Inspiration in a Bowl
I have a friend who won’t eat salads in the winter. I don’t feel that way – salads are one of my main food groups, year round. I used to trek to the now-defunct Sandwich Box for salad in the dead of winter and have moved onto Kupfert & Kim. In any event, it’s summer and even the most stalwart meat and potato eaters are lightening up. Salads are versatile, easy to make and with a little planning you can keep many of the components on hand. I don’t think that you need a salad cookbook but if you do, check out Salad Love by David Bez. Whether or not you buy the book, this article points you to some online resources and hopefully some do-it-yourself inspiration.
A plain salad gets boring really fast. That’s not what I’m talking about. It’s easy to build a great salad, and make it as filling as you need it to be. I’m a fan of the Big Salad and here are some of the ingredients that I like to use. I start with greens (baby spinach, arugula, romaine or spicy greens) and add vegetables (peppers, beets, baby tomatoes, carrots, cucumber, fresh peas, radish, avocado, fennel, cabbage), fruit (apple, pomegranate seeds, dried fruit, blueberries or strawberries), nuts and seeds, protein (chickpeas, lentils, chicken, fish, cheese, hard-boiled egg or some other protein, grains (farro, bulgur, millet, barley, croutons) and always salt and pepper. A bottle of homemade dressing is always in the fridge.
Salads are having a moment, so if you need direction you can find it on the Internet. A few appealing recent examples are caramelized fennel and farro salad and charred green bean and lentil salad at notwithoutsalt.com, roasted cauliflower salad with dates and lentils at greenkitchenstories.com and Greek farro salad at cookieandkate.com.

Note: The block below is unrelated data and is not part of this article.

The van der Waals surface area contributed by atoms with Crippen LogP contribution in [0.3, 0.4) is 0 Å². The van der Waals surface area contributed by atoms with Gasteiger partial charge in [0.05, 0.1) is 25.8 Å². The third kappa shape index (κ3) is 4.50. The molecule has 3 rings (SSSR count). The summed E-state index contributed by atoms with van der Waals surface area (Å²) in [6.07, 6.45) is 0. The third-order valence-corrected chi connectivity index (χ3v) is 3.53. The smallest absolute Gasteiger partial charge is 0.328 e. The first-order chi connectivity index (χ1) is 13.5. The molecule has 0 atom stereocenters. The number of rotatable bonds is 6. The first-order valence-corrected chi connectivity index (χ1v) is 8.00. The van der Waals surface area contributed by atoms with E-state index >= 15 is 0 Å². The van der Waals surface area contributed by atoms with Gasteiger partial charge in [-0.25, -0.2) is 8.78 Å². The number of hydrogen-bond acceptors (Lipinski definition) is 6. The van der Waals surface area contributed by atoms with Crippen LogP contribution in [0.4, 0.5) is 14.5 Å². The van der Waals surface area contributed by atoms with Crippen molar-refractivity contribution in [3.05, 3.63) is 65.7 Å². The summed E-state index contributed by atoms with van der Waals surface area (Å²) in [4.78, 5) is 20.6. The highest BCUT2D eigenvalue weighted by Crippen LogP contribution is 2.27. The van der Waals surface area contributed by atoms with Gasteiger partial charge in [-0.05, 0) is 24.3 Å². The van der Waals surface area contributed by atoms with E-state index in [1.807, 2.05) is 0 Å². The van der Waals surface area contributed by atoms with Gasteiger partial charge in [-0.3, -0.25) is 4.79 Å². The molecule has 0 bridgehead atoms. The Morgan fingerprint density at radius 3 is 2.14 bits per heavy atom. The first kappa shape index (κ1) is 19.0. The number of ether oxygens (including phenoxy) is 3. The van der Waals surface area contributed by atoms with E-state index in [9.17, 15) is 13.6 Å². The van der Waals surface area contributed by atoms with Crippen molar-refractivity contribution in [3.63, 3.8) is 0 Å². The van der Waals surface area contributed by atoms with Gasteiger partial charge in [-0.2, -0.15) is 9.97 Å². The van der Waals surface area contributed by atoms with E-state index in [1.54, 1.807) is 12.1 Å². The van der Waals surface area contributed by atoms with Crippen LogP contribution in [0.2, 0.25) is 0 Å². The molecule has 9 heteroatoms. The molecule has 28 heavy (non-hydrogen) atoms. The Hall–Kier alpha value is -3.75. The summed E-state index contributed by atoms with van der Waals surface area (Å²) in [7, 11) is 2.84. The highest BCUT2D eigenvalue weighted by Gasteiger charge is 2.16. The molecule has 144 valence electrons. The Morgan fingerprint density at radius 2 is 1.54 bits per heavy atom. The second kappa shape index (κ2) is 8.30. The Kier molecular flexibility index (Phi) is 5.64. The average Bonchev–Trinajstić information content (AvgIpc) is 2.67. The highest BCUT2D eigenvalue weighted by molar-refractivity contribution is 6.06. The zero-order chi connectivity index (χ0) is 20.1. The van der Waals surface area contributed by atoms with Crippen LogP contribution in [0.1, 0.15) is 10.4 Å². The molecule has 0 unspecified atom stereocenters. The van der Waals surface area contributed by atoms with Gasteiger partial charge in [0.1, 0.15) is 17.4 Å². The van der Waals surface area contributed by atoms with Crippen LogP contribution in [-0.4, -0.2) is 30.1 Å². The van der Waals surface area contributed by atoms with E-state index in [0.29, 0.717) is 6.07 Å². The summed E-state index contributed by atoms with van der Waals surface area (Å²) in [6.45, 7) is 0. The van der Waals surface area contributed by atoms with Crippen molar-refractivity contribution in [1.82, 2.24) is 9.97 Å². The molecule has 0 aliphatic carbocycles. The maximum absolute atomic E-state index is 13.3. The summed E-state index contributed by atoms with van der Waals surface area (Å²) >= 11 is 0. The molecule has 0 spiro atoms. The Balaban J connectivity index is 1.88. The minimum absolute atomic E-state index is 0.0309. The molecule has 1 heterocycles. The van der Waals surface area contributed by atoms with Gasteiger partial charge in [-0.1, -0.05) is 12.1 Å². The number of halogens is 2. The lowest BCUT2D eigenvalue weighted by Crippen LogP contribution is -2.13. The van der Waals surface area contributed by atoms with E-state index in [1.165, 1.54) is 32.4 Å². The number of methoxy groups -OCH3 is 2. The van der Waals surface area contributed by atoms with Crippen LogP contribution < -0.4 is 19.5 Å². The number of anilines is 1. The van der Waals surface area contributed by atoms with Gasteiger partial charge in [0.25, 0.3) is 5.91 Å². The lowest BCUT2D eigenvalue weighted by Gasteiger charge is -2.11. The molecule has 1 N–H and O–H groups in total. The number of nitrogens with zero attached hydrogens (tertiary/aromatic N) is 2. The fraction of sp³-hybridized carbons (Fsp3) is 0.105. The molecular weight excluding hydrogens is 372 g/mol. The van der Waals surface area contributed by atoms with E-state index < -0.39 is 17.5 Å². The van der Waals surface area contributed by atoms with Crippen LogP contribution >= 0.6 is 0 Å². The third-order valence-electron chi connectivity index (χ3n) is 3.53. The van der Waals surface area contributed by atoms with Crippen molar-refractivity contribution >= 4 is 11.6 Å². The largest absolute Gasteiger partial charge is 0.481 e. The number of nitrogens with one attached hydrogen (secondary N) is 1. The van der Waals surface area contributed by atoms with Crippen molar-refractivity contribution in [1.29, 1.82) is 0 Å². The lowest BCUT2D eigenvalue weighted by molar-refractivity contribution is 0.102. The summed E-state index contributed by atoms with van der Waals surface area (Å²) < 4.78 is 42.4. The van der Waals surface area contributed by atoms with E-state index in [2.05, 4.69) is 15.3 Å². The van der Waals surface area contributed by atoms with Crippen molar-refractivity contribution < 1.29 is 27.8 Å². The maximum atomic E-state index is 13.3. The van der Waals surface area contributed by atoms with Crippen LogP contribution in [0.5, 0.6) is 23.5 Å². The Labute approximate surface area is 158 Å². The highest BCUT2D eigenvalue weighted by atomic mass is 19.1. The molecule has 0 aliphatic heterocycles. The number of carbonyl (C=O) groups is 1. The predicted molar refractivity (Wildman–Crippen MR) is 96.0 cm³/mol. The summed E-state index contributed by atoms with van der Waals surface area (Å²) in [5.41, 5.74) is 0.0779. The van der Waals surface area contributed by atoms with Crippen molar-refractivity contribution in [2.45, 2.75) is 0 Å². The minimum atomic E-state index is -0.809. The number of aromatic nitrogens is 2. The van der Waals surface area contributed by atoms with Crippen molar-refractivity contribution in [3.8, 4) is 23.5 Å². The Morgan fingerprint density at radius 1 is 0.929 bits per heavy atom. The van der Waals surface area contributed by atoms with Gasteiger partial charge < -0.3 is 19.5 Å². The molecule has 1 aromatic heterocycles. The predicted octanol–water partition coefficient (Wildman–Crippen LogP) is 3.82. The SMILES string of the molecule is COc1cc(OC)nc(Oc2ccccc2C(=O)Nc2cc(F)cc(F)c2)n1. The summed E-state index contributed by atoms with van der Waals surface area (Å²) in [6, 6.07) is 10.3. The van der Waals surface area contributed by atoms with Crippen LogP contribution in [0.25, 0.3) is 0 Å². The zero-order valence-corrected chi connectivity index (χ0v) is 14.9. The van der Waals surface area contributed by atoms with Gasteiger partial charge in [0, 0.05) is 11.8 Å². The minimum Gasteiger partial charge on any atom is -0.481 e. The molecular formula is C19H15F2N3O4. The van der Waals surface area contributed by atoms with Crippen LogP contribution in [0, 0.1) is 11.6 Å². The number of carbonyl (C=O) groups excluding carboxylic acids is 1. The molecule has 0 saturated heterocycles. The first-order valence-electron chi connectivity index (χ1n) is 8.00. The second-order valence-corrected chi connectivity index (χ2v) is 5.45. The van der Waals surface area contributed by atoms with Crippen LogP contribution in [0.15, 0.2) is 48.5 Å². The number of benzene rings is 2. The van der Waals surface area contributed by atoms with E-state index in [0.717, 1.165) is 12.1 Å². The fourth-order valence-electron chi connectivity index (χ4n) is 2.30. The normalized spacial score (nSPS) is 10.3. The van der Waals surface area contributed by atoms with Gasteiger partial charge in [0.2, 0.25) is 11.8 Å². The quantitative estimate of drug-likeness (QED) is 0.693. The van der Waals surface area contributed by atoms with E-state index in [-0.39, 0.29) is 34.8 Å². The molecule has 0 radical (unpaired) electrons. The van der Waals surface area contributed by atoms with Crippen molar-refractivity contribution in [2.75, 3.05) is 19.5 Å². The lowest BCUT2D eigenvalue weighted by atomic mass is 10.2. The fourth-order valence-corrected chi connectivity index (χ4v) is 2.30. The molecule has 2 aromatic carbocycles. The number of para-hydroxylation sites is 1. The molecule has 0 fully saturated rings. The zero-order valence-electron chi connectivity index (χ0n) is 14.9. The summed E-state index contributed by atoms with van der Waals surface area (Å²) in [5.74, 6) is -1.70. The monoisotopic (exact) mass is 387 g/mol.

The classics are still kicking around. I love a good Caesar salad and you can now make it with kale at epicurious.com. For a better version of the spinach salad at Toby’s Good Eats (see Toronto Life’s “15 signs you grew up in Toronto in the 1980’s”) try Smitten Kitchen’s spinach salad with warm bacon vinaigrette, with soft eggs and crispy bacon. It’s very delicious, even more so with homemade croutons. I also like shaved brussels sprout salad with a warm prosciutto-mustard vinaigrette at spoonforkbacon.com. Blue cheese fans will like the updated version of the iceberg lettuce wedge salad – go to seriouseats.com and loveandoliveoil.com.
There are trends in salads, as with all other foods. Shaved salads without greens are a great way to change things up (look it up on food52.com). Eating vegetables raw that are usually eaten cooked is another one, such as Jamie Oliver’s shredded raw beet, feta and pear salad or raw broccoli tabouli at cookrepublic.com. Slaw-type salads are crunchy, refreshing and perfect for summer. Savoury yogurt is a great accent to drizzle on top. So where does this leave us? Salad days are here. Your mother used to tell you to eat your vegetables. You can do it, and it’s a lot more fun now.